Vancouver as you’ve never seen it in new book


A new photography book collects some of wildest images ever taken of Vancouver. Flower power, Greenpeace, gay rights, Wreck Beach, the Gastown Riot – it’s all between the covers of Vancouver in the Seventies.

You can be part of the excitement this Friday, Oct. 14, when the Fox Cabaret (2321 Main St.) hosts an official book launch upstairs in its Projection Room. Guests will enjoy themed cocktails, a seventies dress competition, and mingling with some of the people behind the book, all while grooving to a soundtrack of 70s tunes. The event is from 7 – 10 p.m.; no cover.

Beginning today, Oct. 13 and until Feb. 26 2017, many of the photos will be on display at the Museum of Vancouver (1100 Chestnut St.). Or you can just pick up a copy of the tome, from publisher Greystone Books, through your favourite bookseller.

Here’s a little more of what to expect.

For one thing, its full title is Vancouver in the Seventies: Photos from a Decade that Changed the City. In all, the book collects 149 photos taken from the Vancouver Sun’s archives.


It wasn’t all peace and love, as this photo from the 1971 Gastown Riot attests.

Sun staffers Shelley Fralic and Kate Bird put the book together. Bird helped manage the photograph collection at the Vancouver Sun and its sister paper Province for 25 years, while Fralic is one of the paper’s most dedicated journalists. Author/graphic artist Douglas Coupland, a Vancouver booster from way back, provides a forward.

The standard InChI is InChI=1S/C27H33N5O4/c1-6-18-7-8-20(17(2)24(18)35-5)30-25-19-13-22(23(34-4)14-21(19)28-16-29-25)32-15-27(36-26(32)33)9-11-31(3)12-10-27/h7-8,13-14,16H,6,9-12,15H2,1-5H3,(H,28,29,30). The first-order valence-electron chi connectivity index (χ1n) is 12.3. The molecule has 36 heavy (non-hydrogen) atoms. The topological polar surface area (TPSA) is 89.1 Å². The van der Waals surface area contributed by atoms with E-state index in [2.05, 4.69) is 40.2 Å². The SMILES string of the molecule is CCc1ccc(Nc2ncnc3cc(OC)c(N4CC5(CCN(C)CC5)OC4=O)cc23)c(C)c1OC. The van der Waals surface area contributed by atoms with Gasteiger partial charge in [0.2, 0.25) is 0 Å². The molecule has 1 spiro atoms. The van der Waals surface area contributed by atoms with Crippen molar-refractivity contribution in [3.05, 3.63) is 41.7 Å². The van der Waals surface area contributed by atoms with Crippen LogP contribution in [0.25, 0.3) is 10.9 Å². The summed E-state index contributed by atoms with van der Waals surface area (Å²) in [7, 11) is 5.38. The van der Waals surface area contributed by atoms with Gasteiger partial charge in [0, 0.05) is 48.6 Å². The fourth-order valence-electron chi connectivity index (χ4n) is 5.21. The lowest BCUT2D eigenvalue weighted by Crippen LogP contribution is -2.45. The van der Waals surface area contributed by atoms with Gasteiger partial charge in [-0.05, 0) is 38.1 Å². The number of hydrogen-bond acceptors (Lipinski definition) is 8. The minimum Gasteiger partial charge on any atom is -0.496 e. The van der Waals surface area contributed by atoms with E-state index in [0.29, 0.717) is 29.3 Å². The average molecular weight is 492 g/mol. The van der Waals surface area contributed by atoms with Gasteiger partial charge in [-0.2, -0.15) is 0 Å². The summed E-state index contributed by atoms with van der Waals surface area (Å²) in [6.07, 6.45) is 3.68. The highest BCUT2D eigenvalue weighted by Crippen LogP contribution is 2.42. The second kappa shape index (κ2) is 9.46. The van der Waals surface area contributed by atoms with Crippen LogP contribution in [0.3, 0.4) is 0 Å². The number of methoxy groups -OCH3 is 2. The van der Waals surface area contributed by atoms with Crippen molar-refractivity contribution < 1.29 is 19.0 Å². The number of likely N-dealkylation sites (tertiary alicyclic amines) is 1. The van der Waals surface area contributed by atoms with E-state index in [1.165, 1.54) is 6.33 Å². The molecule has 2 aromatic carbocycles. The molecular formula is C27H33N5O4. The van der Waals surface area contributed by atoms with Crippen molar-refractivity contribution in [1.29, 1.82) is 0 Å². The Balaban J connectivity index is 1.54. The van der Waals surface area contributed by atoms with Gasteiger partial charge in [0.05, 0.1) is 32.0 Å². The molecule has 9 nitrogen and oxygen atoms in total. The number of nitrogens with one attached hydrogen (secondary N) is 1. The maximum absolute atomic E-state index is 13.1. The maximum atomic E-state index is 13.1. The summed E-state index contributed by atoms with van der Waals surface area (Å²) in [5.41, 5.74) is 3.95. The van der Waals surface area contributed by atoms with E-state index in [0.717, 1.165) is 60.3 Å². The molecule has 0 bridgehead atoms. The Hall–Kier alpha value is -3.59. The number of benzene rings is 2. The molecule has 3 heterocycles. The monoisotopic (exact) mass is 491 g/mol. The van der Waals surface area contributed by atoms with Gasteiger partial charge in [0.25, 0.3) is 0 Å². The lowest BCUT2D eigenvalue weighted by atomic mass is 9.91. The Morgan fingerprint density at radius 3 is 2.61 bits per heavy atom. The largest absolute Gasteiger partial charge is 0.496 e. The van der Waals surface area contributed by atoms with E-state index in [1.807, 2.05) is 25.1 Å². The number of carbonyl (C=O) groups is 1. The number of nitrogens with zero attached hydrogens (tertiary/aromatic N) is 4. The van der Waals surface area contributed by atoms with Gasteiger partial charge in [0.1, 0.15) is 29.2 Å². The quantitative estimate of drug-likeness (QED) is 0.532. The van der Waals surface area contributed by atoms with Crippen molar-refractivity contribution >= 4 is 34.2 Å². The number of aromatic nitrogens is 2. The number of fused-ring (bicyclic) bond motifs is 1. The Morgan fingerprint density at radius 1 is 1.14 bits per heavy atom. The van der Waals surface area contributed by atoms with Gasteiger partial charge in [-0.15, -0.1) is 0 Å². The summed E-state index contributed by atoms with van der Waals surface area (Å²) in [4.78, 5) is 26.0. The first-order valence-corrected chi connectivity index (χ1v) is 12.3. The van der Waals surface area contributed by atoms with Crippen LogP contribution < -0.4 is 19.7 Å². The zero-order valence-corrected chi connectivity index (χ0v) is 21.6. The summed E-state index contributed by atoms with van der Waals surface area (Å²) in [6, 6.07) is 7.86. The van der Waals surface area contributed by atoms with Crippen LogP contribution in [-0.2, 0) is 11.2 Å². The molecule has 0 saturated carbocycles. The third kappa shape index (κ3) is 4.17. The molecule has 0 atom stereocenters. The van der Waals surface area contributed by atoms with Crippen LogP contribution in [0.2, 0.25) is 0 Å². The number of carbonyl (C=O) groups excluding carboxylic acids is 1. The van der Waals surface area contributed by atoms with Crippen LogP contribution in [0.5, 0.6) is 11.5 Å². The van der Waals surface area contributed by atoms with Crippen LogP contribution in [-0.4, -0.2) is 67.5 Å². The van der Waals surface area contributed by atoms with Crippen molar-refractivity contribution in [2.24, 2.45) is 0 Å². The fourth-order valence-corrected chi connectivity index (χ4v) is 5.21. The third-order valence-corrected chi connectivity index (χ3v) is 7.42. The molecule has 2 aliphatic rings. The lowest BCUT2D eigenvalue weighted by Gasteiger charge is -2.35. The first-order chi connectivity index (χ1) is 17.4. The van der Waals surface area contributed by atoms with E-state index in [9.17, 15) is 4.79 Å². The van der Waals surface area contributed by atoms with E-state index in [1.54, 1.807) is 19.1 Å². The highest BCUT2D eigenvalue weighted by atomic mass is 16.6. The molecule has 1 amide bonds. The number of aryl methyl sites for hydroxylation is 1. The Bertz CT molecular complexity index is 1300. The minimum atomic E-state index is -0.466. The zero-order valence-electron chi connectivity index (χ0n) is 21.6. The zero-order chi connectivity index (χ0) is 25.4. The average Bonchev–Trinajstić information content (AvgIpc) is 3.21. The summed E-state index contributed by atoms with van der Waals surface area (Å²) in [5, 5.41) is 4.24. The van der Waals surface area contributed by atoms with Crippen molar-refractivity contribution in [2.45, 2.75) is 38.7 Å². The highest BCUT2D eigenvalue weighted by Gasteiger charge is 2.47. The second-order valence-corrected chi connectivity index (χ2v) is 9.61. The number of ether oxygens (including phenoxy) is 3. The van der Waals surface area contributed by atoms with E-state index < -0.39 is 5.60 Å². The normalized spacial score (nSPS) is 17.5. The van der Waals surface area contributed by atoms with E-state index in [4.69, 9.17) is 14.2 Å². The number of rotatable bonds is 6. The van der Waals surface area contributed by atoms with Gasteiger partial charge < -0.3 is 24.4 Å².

From the press release: “As Vancouver in the Seventies shows, the 70s was a decade of immense change for Vancouver—a time of protest, political upheaval, economic boom, and cultural evolution. Through it all, the Vancouver Sun’s award-winning photographers chronicled the city’s metamorphosis, shooting more than 4,500 photo assignments each year, without missing a beat. These images capture pivotal moments in this dynamic city’s history, including the founding of Greenpeace, the wide-eyed innocence of five-year-old Justin Trudeau, and the amazing film career of Chief Dan George.”

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